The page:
As Venafi notes, Russia has had a recent focus on attacking targets in Ukraine with “wiper” malware, focusing on damaging government agencies and also possibly critical infrastructure in preparation for a likely renewed military push in the winter months. While attacks on NATO allies thus far are thought to be the work of Russian criminal groups and “hacktivists,” there are numerous prior examples of Russian malware meant for Ukraine escaping from the war zone and infecting other companies across the world. One such example happened in the early weeks of the Russia-Ukraine conflict, as a German energy company ended up being hit with malware that was tailored for targets in Ukraine.
While the Russia-Ukraine conflict is the primary current focus, Venafi notes that Chinese APT groups have also stepped up their espionage campaigns and have a history of targeting foreign companies to steal proprietary information. And North Korea’s state-sponsored hackers turn their advanced skills to stealing money from any opportune sources, as evidenced by their rampage through the world of decentralized finance this year.
Companies are right to be doubtful of their ability to detect and fend off nation-state attacks, as the governments that are most active in espionage are also the world’s primary consumers of “zero day” vulnerabilities that are sold on the black market.
As Rajiv Pimplaskar, CEO at Dispersive, notes, they are also in possession of resources that no private actor in the world has: “Nation state actors have the added advantage of sophisticated toolkits combined with well-coordinated human and compute resources that can make them particularly deadly. The de-perimeterization of the corporate network over the past decade coupled with the work from home during the COVID-19 pandemic, have created a perfect storm of loss of infrastructure control on part of IT and broadened the attack surface to include the Internet. Typical VPNs or ZTNA solutions stop at the network level and are unable to withstand a targeted assault from nation state actors who can penetrate the protocol stack with advanced attacks. Corporations and Governments alike should look at advanced cyber defense techniques like stealth networking to obfuscate source destination relationships and flows of interest thereby ensuring protection of sensitive data and resources.”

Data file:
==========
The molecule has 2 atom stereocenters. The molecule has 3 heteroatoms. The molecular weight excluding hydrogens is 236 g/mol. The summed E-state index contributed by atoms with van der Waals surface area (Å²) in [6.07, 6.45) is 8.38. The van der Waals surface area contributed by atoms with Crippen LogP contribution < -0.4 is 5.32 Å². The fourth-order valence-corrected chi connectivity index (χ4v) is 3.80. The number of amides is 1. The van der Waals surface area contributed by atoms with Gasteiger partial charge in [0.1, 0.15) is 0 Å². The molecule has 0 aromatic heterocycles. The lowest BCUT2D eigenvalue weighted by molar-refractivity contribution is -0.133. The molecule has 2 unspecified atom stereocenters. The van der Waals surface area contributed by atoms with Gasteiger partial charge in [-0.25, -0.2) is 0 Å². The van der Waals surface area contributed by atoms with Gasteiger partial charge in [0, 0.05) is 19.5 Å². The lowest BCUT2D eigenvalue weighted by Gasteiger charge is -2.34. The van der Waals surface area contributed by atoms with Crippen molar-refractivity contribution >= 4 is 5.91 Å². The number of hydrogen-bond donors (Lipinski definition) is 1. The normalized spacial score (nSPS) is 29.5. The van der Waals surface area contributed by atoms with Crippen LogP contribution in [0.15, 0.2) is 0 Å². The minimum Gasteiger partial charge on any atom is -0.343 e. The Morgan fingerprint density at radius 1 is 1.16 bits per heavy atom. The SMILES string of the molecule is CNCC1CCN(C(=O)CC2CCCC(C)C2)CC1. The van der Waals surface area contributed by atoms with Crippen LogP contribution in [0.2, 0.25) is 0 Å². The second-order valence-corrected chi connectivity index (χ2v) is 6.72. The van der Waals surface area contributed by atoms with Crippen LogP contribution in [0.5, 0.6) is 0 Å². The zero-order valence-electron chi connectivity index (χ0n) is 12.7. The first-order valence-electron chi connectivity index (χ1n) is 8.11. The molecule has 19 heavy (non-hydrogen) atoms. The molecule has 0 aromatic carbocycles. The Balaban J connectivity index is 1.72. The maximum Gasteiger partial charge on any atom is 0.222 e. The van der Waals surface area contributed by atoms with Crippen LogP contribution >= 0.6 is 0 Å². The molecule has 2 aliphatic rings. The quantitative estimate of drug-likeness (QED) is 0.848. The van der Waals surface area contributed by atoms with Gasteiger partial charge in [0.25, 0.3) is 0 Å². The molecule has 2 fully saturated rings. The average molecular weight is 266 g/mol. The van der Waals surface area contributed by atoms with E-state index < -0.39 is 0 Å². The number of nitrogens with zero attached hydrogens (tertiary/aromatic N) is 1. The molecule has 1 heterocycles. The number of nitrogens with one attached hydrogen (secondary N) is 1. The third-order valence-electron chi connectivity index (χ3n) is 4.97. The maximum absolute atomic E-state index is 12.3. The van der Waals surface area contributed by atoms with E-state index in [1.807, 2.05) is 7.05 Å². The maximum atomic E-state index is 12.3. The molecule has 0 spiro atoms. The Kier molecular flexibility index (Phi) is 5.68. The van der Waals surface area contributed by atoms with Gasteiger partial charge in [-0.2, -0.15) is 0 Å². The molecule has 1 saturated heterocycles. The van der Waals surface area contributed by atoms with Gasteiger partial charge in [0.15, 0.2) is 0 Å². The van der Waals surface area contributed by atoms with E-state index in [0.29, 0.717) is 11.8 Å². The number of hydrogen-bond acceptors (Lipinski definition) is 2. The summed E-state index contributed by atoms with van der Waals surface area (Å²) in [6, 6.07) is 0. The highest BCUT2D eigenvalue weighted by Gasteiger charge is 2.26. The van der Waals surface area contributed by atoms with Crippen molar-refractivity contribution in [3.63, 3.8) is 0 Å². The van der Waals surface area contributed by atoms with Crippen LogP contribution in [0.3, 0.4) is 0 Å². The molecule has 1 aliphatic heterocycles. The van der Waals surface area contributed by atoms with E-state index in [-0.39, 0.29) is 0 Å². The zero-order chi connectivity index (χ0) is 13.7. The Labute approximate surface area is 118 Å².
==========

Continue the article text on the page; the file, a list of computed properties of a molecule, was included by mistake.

It is also important for organizations to not dismiss the potential threat of nation-state attacks simply due to not possessing information that they believe these countries would be interested in. If a company has any sort of access to any government agency, they may be viewed as the entry point for a supply chain attack that is meant to eventually open up a door to a more valuable target.
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Chloé Messdaghi, Chief Impact Officer at Cybrary, expands on how this approach tends to work, and the lengths to which hackers are willing to jump from system to system to get to their eventual point of interest: “Security teams need to remember that they have governmental customers or users that have governmental customers, and so they and their customers will be persons of interest to the malicious actors. Malicious actors work by looking for the intermediate openings to get to the Target. They will move from E to D to C to B to get to A, their actual Target – threading the needle and traversing weaker points of entry. For example, they go through the schools to a local government, and then to the State and then to the Federal Government target, because we’re all connected nowadays. Global conflicts begin locally. Think of it this way: ‘To hack Globally, start Locally.’ Threat actors look for the easiest and smallest point of vulnerability. North Korea went after influencers in the hacker space to get into their potential government contacts, and then moved laterally to the larger targets.”